From the Virginia Society of Certified Public Accountants - Presented by Dean Knepper, CPA, CFP®


(March 23, 2005) — Small business owners who purchased business equipment or other capital assets that were put into service in 2004 may qualify for a large tax deduction. According to the Virginia Society of CPAs, this is the result of extended tax rules that significantly increase the small business expensing limit.

Depreciation versus expensing

Typically, business property must be depreciated over a number of years because the asset's usefulness to the business extends beyond the year it was purchased. Using the depreciation schedules, it can take many years for small business owners to fully realize the tax deduction.

Under the Section 179 expensing allowance, small businesses that qualify may expense (deduct) up to 100 percent of the cost of most business property in the year it is put into service, rather than recovering the cost through depreciation deductions. The election is made on Form 4562 attached to your original tax return.

Property that may be expensed includes machinery and equipment, such as printing presses or refrigerators, furniture and fixtures, and off-the-shelf computer software. (Off-the-shelf software is software that is readily available for purchase by the general public and has not been substantially modified.) Qualifying property may be new or used.

Expensing limits

Business owners, including those working in a sole proprietorship, partnership or corporation, can choose to expense up to $102,000 of qualified business property on their 2004 tax returns. This is a significant tax break, considering that the 2002 limit was only $24,000. The Jobs and Growth Tax Relief Reconciliation Act of 2003 hiked the expense limit to $100,000, providing for inflation increases. For 2005, business owners can opt to expense up to $105,000 of qualified business equipment costs.

If you acquire and place in service more than one item of qualifying property during 2004, you may allocate the Section 179 deduction among the items in any way, as long as the total deduction is not more than $102,000.

Phase-out rules apply

The maximum annual expensing amount is reduced dollar-for-dollar when the cost of eligible property put into service during the year exceeds $410,000 in 2004 and $420,000 in 2005. If the cost of your Section 179 property placed in service is $512,000 or more in 2004 or $525,000 or more in 2005, you cannot take a Section 179 deduction. These limits are intended to keep the expensing election targeted to small businesses.

Expensing deduction limited for SUVs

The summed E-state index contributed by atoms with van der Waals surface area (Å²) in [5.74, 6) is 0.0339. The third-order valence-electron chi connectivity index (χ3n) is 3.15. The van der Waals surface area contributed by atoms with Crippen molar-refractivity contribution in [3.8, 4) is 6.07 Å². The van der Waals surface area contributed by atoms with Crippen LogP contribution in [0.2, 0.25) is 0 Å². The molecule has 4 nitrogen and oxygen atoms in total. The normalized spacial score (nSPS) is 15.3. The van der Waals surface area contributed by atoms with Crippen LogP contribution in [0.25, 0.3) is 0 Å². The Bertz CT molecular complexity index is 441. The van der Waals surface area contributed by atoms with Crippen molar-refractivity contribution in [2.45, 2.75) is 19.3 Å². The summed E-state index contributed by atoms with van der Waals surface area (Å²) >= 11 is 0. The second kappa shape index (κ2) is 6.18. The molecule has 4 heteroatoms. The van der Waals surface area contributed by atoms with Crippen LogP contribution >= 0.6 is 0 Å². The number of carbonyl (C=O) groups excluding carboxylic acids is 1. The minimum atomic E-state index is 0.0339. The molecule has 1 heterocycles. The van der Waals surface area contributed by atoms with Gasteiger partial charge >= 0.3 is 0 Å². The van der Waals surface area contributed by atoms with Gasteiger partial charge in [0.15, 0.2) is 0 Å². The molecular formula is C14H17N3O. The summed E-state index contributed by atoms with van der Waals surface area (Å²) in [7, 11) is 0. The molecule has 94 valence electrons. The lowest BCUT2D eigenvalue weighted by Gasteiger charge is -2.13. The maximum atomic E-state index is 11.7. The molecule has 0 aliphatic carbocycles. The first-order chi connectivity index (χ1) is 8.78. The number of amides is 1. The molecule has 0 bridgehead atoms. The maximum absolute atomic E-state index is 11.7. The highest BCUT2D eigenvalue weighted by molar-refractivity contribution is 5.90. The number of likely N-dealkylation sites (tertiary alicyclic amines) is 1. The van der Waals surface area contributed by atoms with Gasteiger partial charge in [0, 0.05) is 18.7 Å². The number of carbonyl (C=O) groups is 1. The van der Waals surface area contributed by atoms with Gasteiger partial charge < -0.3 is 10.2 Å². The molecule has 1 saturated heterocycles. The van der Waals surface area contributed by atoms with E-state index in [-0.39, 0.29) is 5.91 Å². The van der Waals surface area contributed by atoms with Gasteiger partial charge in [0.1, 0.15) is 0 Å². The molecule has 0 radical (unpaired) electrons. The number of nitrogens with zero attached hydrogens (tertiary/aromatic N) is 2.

Despite the higher expensing allowance mentioned above, taxpayers who purchased or plan to purchase large sports utility vehicles (SUVs) for business use are subject to new limitations.

Under prior law, vehicles weighing more than 6,000 pounds were allowed a first-year depreciation deduction of up to $102,000 when used for business. The 2004 Jobs Act reduces the expensing limit deduction for vehicles weighing not more than 14,000 pounds to $25,000. Now only trucks and vans that have been modified in such a way that it is not likely the vehicle will be used for personal purposes are eligible for the higher deduction amount. This new ruling is effective for SUVs placed in service after Oct. 22, 2004, the date President Bush signed the 2004 Jobs Act into law.

Plan business purchases

Understanding how to maximize the expensing deduction is critical to the successful financial management of a small business. Your CPA can work with you in making the decision to expense rather than depreciate the cost of your business property and explain how and when to use the expensing deduction to make necessary purchases of business property.


The Virginia Society of CPAs is the leading professional association dedicated to enhancing the success of all CPAs and their profession by communicating information and vision, promoting professionalism, and advocating members’ interests. Founded in 1909, the Society has nearly 8,000 members who work in public accounting, industry, government and education. This Money Management column and other financial news articles can be found in the Press Room on the VSCPA Web site at


Lifetime Financial Planning, Inc.

Dean Knepper, CPA, CERTIFIED FINANCIAL PLANNER™ professional

2325 Dulles Corner Boulevard, Suite 500, Herndon, Virginia, 20171

208 South King Street, Suite 201, Leesburg, Virginia, 20175

Phone: (703) 779-0515 - Fax: (703) 779-7815 - E-mail:

Hourly Fee Only | Financial Planning | Investment Advice | College Savings Plans | College Financial Aid |
Tax Planning & Prep | Planner Profile | Media - LFP in the News | Financial Advice Column |
Links to Financial Info | Meeting Questionnaire | Driving Directions | Contact Us | Home |

©2001-2003 Lifetime Financial Planning, LLC, ©2004-2005 Lifetime Financial Planning, Inc. All Rights Reserved